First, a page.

I wish I could find words to describe the first day of shooting a documentary on my late father’s life. When I look back at the weekend of September 25 and 26, 2010, it went by so quickly, so quickly in fact that I had no time to be nostalgic or emotional. I didn’t even have time to cry.
Without giving away too much, because I would like you all to see my father’s documentary when we complete it next March, the moment that stays with me was at my father’s grave. We were filming a sequence with Murtaza Amarshi, his two sons and his young daughter. Murtaza is the owner of the fabulous fountain pen shop, with the most gorgeous collection of writing instruments, papers, note books, and everything classic and nice that you can think of in Toronto’s (stock) Exchange Tower. It is called The Sleuth & The Statesman.
In brief, here is his story (you will see the real thing in the documentary): in 1998, just after my father died and his grave was still fresh at the York Cemetery in the North end of Toronto, a dad with his three children stumbled upon the newly placed tombstone on Aghajani’s grave. The title on the tombstone read: Bombay Movie Legend.
Murtaza stopped his children, read the epitaph and began telling them about early Bollywood, and the contribution made by the Urdu language to the movie industry. Urdu is mostly spoken by Muslims because it is largely derived from Persian (Farsi) and from some Sanskrit. He began talking to children about the contributions made to early Bollywood films by writers and poets such as Aghajani Kashmeri who grew up in and around Lucknow and contributed greatly to the development of the Indian cinema.
Twelve years later he and his children were back at Babba’s grave, recounting for our cameras their first meeting with the celebrated screenwriter. They prayed for his soul the same as they did in 1998. They all bent down and touched the tombstone with their hands as they prayed. Only this time, they were armed with a beautiful bouquet of flowers.
Then it was my turn, to take their place by the grave with my own bouquet of flowers and talk to Babba even as I talked to the camera. It was a strange feeling. Lord knows how many times I accompanied him to studios in Bombay, watching as he trained young actors such as Joy Mukherji, Saira Banu, Sadhna and others in the finer points of delivering his dialogue in Hindustani (the language that combines the finest of Urdu and Hindi). And here I was improvising by his grave side.
Our director, Lani Selick, loved my first take, but for precaution wanted me to do a couple more. In my final take, I almost burst out laughing as I thought of my father sitting up there somewhere looking down and saying: “Good God, he spent days and weeks and months with me at film studios, watching me train actors, and here he is by my grave doing three takes for a simple stand up!”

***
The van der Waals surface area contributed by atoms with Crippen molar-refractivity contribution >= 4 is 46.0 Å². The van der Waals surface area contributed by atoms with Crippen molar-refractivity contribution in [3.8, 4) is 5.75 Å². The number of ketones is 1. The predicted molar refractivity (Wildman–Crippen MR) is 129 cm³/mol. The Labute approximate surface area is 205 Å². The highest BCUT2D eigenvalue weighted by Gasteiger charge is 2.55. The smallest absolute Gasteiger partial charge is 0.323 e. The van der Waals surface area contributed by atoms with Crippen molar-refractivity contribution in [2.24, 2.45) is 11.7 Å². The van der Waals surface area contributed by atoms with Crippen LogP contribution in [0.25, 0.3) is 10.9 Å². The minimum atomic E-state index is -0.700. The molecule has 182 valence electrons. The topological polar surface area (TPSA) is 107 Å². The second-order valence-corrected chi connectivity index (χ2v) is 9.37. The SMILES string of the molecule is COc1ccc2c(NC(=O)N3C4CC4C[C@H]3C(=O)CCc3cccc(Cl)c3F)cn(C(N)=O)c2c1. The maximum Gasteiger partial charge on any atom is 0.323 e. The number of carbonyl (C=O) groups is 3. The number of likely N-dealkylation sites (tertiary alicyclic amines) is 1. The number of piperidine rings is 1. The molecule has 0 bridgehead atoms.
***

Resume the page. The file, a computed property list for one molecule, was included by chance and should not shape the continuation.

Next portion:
But I exaggerate. He was more patient than that and would have fully understood filming techniques. After all, this movie is about him and his life, and I’m sure he would like the best, regardless of how many takes I had to do.
But there were more emotional scenes on day number two, beginning outside The Heritage Nursing Home On Queen
St., East in Toronto, where Aghajani stayed after a lengthy surgery for colon cancer, that left him debilitated. I walked from outside the nursing home to his favorite local Indian restaurant, a pub called Stratengers. After he passed away, the owner of Stratengers, Dharam, had a quotation from Babba on the front cover of his menu. (In those days, the Indian section of the pub was called The Indian Maharajah.)
“What makes the food here is so special is that Dharam uses a tomato base, instead of onions, for all of his curries. The result is a sweeter more wholesome sauce, bringing the flavor of each spice to the peak of perfection. The unique blend of spices and the method of preparation reminds me of my mother’s cooking. The curries here are the best in town!” (Aghajani Kashmeri, movie director/screenplay writer… Hindi movies)
This sequence involved Tariq Bari Shaikh, a very special friend of Babba’s, and a successful businessman in Toronto who at one time was even involved in the construction of the CN Tower. He had decided to adopt Aghajani as his father and visited Babba almost every day. His interview with me still rings in my ears. I wish I could tell you about it, but it will have a greater impact when you see it on film. You will also see interviews with two original members of the Urdu Society of Canada, Col. Anwar Ahmed and Ameer Saulat Jafri. Babba presided over several meetings of the Society.
The weekend culminated with an even more emotional sequence. Babba’s favorite walk was along the boardwalk in the Beaches area of Toronto, nearby the nursing home. I had to put on an Indian kurta and re-create that for the benefit of the camera, using a walker that Babba had been reduced to after the debilitating surgery for colon cancer. I did several retakes of the scene, including one on soft sand closer to the lake, and this last one especially gave me for the first time the feel for how he must’ve felt as he plodded his way with a walker that would invariably slow down as the wheels of the walker got caught in the grooves and ridges of the sidewalk nearby the nursing home. The same as it did for me on the soft sand.
My thanks to my coproducer Howard Bernstein and cameraman Tawny Wanamaker for their patience in tolerating this novice with an emotional chip on his shoulder.
We next head to India in November, to Lucknow, more specifically the neighborhood called Wazirganj, where Babba grew up, and then the glamorous Bollywood, in an effort to retrace the footsteps of a young man ran away from home to join the movies and soon rose to become the number one screenwriter of his day.
Stay tuned… or CLICK ME for team bios